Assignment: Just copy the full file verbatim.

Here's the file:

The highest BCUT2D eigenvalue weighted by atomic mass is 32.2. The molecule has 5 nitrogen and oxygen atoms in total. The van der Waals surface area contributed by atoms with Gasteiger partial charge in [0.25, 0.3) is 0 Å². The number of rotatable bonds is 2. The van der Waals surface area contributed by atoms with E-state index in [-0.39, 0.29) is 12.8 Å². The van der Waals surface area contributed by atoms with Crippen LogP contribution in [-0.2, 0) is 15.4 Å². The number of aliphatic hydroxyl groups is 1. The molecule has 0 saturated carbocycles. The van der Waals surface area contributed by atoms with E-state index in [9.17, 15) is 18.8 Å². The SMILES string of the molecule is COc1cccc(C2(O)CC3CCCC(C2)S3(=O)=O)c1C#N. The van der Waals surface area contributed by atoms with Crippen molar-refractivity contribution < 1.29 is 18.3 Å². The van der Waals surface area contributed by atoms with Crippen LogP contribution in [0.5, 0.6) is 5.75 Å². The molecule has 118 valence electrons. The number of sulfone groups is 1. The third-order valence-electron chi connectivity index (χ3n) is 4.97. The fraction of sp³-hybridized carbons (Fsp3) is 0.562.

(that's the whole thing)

The highest BCUT2D eigenvalue weighted by atomic mass is 32.2. The molecule has 5 nitrogen and oxygen atoms in total. The van der Waals surface area contributed by atoms with Gasteiger partial charge in [0.25, 0.3) is 0 Å². The number of rotatable bonds is 2. The van der Waals surface area contributed by atoms with E-state index in [-0.39, 0.29) is 12.8 Å². The van der Waals surface area contributed by atoms with Crippen LogP contribution in [-0.2, 0) is 15.4 Å². The number of aliphatic hydroxyl groups is 1. The molecule has 0 saturated carbocycles. The van der Waals surface area contributed by atoms with E-state index in [9.17, 15) is 18.8 Å². The SMILES string of the molecule is COc1cccc(C2(O)CC3CCCC(C2)S3(=O)=O)c1C#N. The van der Waals surface area contributed by atoms with Crippen molar-refractivity contribution < 1.29 is 18.3 Å². The van der Waals surface area contributed by atoms with Crippen LogP contribution in [0.5, 0.6) is 5.75 Å². The molecule has 118 valence electrons. The number of sulfone groups is 1. The third-order valence-electron chi connectivity index (χ3n) is 4.97. The fraction of sp³-hybridized carbons (Fsp3) is 0.562.